How To Use The Small Claims Court
What can I use the small claims court for?
The small claims track of the County Court allows you to resolve straightforward disputes without using a solicitor. You can usually use it if your claim is worth less than £5000, unless it is for personal injury, in which case the limit is £1000. Very complex claims that are worth less than £5000 are sometimes excluded from the small claims court if the judge feels that the case is too involved for the small claims procedure.
Step One: Be aware of time limits.
There are strict time limits for taking legal action. Claims for personal injury must normally be made within 3 years of the date of the accident whilst most consumer problems have a 6 year time limit. Some types of claims have very short time limits, so make sure that you take legal advice about your problem.
Step Two: Take advantage of free sources of legal advice.
You may justifiably believe that your builder, neighbour, or local department store has behaved in an upsetting or unreasonable way. This does not mean that you have a valid legal claim against them.
Fortunately, there are plenty of sources of free legal help around so you can make sure that you have a chance of winning your case, before spending money on legal action.
Many trade unions have free half hour initial legal advice schemes for members. If you are not in a union you could try one of the following:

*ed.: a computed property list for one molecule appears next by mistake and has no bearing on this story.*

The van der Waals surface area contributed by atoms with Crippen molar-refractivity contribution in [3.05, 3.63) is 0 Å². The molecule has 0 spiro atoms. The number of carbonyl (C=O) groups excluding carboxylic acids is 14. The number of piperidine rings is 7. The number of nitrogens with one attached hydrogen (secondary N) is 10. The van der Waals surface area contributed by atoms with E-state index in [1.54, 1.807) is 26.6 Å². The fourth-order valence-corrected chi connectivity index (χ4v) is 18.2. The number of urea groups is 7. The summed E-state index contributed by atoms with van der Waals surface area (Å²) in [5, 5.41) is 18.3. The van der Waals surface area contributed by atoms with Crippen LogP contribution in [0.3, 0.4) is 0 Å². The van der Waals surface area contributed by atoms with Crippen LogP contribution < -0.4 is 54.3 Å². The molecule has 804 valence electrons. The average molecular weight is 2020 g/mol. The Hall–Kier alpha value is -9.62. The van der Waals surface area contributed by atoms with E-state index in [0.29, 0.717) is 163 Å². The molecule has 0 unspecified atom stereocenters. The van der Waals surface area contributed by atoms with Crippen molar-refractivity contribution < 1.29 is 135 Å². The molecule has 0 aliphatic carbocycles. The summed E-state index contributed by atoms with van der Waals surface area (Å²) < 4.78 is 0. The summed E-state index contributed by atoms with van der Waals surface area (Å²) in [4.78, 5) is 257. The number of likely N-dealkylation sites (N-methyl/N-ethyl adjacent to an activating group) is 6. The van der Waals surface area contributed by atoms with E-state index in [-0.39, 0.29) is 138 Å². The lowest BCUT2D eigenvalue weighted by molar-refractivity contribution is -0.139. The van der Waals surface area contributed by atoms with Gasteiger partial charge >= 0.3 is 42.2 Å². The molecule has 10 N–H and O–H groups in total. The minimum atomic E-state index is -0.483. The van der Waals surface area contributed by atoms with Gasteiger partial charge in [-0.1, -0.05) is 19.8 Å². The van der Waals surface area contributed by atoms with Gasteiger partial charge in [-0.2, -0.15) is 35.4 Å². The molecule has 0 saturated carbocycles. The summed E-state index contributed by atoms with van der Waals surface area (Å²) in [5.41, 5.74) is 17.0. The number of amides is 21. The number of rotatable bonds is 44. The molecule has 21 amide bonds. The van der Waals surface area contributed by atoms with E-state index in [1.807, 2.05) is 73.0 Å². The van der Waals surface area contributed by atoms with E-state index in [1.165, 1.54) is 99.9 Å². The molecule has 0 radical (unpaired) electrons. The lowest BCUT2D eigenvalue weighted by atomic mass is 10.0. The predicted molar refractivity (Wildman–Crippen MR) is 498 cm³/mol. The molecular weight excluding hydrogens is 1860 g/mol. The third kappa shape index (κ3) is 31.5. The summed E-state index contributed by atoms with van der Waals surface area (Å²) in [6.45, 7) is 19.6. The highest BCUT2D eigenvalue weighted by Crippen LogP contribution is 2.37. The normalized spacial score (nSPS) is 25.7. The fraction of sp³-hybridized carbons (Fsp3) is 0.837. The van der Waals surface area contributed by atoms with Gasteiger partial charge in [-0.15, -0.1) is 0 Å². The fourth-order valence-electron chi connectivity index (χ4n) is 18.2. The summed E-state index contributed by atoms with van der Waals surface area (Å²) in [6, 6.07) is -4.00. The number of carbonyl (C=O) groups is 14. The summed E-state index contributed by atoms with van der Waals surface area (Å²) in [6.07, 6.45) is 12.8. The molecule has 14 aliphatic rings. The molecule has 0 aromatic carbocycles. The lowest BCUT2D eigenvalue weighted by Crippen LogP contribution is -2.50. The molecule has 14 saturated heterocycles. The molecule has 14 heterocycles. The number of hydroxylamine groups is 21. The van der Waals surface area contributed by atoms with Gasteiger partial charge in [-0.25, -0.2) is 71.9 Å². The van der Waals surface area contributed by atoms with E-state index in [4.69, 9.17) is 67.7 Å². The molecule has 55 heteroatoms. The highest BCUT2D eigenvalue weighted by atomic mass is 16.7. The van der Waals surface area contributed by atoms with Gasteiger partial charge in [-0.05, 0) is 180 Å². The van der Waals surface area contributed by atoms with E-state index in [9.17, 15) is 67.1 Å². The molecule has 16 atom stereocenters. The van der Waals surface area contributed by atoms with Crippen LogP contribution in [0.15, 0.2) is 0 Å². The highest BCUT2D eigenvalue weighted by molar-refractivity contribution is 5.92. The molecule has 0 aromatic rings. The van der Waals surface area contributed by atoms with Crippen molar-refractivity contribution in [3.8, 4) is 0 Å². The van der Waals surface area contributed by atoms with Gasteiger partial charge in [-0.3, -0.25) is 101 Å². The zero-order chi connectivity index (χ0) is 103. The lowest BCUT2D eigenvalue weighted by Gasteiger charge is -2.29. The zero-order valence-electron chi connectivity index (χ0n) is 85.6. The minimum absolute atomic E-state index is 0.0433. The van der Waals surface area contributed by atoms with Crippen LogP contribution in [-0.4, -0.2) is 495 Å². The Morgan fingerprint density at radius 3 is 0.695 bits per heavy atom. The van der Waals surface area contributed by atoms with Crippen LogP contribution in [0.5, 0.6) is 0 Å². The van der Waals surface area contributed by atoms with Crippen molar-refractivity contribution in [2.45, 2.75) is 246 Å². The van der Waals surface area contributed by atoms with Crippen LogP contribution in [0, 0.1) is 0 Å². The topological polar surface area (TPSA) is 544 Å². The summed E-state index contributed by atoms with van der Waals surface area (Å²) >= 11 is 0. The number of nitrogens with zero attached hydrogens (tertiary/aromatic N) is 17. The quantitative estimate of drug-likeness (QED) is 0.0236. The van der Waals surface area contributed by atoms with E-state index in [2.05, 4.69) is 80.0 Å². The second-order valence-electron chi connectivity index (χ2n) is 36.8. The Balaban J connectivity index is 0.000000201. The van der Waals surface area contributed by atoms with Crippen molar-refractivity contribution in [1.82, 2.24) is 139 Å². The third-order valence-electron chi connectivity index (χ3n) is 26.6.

- Citizens Advice Bureau
- Consumer Direct
- Community Legal Advice
Step three: Ask yourself if you really need to go to court?
There are plenty of free ways of sorting out disputes without resorting to court action. You could find out whether the organisation you are in dispute with has a scheme to help with this.
- Association of Manufacturers of Domestic Appliances
- Association of Art and Antique Dealers (LAPADA)
- Carpet Foundation Furniture Ombudsman - E-mail: email@example.com
- Association of Garage Door Specialists
- British Audio-Visual Dealers Association
- The Glazing and Glass Federation
- The National Guild of Removes and Storers
- British Horological Institute (Watch and Clock repairers)
- Domestic Appliance Service Association
- Garden Centre Association
- Guild of Master Craftsmen
- Hairdressing Council
- Independent Footwear Retailers Association (IFRA)
- Kitchen Bathroom Bedroom Specialists Association
- National Carpet Cleaners Association
- British Institute and Association of Electrolysis
- Association of British Introduction Agencies
- The Financial Ombudsman Services (deals with complaints against bank, insurance or finance company)
- British Institute of Professional Photography (BIPP) (deals with complaints against photographers (if they are members))
- Master Photographers' Association
- Ombudsman for Estate Agents
- Federation of Master Builders
If you use the courts to sue your neighbour, you may have to reveal this fact when you come to sell your property. You could consider using a local community mediation service instead. Your local authority will have information about whether this service is available locally.
Beware of taking legal action against anyone or any company that is in financial difficulties. It can be notoriously difficult to get them to pay you, even if you have a judgment against them.
Step 4: Give them one last chance.
Send one last letter giving the other party a chance to resolve things without going to court.
Write to the person or organisation that you are in dispute with, telling them what you want and warning them that if you hear nothing from them, you will have no option other than to start a court action within 7 days of the date of the letter.
Step 5: Making your claim in the County Court
If you do not have a satisfactory reply, you may then start your claim. You will need to complete a claim form setting out the details of your claim. A copy of the claim form and details of how to fill it in can be found at : www.hmcourts-service.gov.uk